The shrinkage of the mega-funds continues. TPG has followed an unprecedented move by fellow mega-buyout firm Permira earlier this month to help cash-starved investors, according to a source with knowledge of the situation.
In a letter sent to LPs yesterday, the firm said it would allow them to reduce their commitments by as much as 10 percent, or up to $2 billion, the source said. The Wall Street Journal first reported the move by TPG. The WSJ report did not specify if the offer pertains to investors across all of the firm’s various funds or for just those LPs in its global buyout fund.
TPG declined to comment. This year alone the firm has closed three multi-billion funds totalling roughly $30 billion.
The firm closed its sixth buyout fund on $19.8 billion and attracted large commitments from a host of heavy-hitting institutional investors. The New York State Common Retirement Fund approved a $300 million commitment to the fund; The California Public Employees’ Retirement System committed nearly $1 billion; the Pennsylvania State Employees’ Retirement System earmarked up to $400 million; and China’s State Administration of Foreign Exchange reportedly committed $2.5 billion.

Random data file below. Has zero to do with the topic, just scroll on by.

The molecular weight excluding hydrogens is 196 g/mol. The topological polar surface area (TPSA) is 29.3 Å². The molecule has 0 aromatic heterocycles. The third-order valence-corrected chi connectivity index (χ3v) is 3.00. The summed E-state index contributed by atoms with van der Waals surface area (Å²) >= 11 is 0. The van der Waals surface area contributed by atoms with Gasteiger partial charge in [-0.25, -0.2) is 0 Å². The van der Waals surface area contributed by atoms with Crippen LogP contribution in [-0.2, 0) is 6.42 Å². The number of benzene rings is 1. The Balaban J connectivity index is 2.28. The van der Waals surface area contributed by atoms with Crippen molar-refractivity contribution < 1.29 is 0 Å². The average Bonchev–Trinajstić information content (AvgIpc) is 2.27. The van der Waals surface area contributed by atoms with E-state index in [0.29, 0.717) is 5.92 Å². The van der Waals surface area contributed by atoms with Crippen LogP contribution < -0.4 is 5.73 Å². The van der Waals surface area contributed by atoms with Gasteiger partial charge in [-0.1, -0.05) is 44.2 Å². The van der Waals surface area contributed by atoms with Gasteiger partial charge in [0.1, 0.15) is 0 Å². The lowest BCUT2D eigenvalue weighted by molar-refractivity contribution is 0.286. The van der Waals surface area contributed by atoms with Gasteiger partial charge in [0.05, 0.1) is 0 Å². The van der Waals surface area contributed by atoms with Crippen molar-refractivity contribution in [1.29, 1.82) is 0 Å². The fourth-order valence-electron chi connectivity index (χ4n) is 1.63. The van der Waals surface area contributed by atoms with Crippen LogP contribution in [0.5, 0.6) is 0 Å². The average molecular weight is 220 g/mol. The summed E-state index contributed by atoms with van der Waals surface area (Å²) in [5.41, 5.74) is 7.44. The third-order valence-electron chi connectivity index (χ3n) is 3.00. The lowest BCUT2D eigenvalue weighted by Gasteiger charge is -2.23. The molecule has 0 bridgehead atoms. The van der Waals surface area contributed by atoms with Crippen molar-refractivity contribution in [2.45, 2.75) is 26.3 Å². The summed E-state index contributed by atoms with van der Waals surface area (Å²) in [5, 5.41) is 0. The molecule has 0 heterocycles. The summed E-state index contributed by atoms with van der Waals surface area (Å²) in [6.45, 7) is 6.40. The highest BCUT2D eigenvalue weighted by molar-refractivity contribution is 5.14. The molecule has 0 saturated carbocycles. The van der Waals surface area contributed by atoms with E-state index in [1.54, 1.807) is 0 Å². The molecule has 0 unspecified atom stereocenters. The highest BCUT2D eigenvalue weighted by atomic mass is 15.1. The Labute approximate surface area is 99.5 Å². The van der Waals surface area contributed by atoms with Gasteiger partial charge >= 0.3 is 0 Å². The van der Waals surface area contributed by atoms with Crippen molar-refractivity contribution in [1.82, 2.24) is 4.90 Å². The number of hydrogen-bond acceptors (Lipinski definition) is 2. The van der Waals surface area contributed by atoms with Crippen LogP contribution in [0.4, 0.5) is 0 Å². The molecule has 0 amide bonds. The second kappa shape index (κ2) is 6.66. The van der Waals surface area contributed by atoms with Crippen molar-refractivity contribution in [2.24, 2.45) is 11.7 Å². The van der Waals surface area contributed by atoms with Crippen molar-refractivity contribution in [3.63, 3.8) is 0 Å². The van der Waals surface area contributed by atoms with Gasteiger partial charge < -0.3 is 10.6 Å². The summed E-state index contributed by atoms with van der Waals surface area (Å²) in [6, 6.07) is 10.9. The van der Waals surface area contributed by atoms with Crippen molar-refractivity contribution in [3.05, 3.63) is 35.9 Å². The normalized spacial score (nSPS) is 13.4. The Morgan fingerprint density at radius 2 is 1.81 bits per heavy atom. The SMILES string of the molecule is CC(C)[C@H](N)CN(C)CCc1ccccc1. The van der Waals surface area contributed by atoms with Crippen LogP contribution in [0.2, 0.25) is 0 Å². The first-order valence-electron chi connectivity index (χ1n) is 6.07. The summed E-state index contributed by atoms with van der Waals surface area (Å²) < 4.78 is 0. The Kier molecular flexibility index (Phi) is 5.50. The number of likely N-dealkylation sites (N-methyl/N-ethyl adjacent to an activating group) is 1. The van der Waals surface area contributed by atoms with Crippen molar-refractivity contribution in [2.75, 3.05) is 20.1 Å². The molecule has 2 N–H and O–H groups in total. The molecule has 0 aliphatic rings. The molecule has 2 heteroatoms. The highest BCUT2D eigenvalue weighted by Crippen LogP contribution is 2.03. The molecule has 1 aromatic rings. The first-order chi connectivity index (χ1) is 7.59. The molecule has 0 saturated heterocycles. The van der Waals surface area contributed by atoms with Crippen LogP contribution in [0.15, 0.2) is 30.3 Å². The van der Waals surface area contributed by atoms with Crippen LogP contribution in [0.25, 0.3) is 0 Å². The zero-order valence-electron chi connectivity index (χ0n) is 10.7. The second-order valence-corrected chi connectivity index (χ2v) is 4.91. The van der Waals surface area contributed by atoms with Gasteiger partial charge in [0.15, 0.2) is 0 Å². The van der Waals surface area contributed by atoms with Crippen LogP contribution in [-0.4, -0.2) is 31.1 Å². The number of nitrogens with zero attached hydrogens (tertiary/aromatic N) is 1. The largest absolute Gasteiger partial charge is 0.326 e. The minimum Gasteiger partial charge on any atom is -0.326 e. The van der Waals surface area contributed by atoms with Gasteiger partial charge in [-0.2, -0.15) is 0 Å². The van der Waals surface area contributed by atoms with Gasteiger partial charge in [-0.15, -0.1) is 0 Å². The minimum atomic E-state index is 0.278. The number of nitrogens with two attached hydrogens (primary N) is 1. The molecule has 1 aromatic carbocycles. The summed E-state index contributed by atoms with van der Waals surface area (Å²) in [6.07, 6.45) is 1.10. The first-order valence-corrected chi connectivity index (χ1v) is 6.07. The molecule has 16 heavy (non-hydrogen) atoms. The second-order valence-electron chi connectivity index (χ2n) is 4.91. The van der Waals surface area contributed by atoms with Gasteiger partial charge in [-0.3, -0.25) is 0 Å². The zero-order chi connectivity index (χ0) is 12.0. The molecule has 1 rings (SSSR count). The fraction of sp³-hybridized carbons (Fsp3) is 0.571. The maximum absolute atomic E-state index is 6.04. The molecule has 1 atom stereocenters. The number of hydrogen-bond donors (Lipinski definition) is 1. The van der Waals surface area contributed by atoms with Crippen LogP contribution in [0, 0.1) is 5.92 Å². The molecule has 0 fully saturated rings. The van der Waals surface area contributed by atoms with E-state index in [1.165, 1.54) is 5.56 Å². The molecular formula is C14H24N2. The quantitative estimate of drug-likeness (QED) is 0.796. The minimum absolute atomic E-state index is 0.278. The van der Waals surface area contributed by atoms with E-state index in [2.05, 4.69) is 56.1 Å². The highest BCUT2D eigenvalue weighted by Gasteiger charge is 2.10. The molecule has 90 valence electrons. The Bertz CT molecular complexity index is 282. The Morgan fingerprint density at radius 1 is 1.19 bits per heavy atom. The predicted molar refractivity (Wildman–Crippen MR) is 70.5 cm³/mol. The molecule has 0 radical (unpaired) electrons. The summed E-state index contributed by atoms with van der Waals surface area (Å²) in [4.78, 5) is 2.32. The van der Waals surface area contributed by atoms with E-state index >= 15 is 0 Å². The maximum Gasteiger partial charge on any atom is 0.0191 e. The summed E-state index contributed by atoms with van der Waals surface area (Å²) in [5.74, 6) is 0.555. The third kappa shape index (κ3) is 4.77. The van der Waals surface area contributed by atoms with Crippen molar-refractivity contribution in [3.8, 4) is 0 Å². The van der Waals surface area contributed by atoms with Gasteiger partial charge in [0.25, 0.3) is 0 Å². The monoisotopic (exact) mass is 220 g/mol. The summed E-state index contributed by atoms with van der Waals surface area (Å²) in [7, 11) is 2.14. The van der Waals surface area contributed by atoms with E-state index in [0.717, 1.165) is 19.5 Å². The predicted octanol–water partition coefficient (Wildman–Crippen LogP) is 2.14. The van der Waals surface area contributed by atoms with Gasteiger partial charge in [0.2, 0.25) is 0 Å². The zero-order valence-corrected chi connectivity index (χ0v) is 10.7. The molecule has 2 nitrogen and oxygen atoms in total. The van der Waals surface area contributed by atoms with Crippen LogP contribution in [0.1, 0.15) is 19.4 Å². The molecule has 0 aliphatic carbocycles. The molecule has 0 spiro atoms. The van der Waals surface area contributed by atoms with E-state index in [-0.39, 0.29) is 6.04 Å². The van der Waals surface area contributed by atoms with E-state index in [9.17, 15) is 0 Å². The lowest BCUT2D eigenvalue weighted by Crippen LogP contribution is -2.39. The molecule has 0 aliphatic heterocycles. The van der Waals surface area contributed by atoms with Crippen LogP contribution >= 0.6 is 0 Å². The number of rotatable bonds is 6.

TPG also held a final close this year for its Asian buyout fund on roughly $4 billion, as well as its distressed credit/financial services fund on approximately $6 billion.
The firm reportedly told investors yesterday that “in the current highly challenging environment the global market declines have placed significant stress on many of our limited partners”.
In addition to allowing LPs to reduce commitments, TPG also said it will cut its annual management fees by one-tenth, regardless of whether the LPs cut commitments. It also promised not to call more than 30 percent of LPs’ commitments in 2009 unless the action is approved by TPG’s advisory committee.
The unprecedented move follows that of fellow mega-firm Permira earlier this month. Permira allowed its investors to cap at 60 percent their original commitment to the firm’s fourth buyout fund, closed on €11.1 billion in 2006. Eighteen LPs took up the offer, reducing the fund size to €9.6 billion. In order to compensate for some of the commitment reductions, however, LPs with appetite for more exposure have been invited to increase their commitment, with the incentive of paying no management fees on any new commitments to the fund.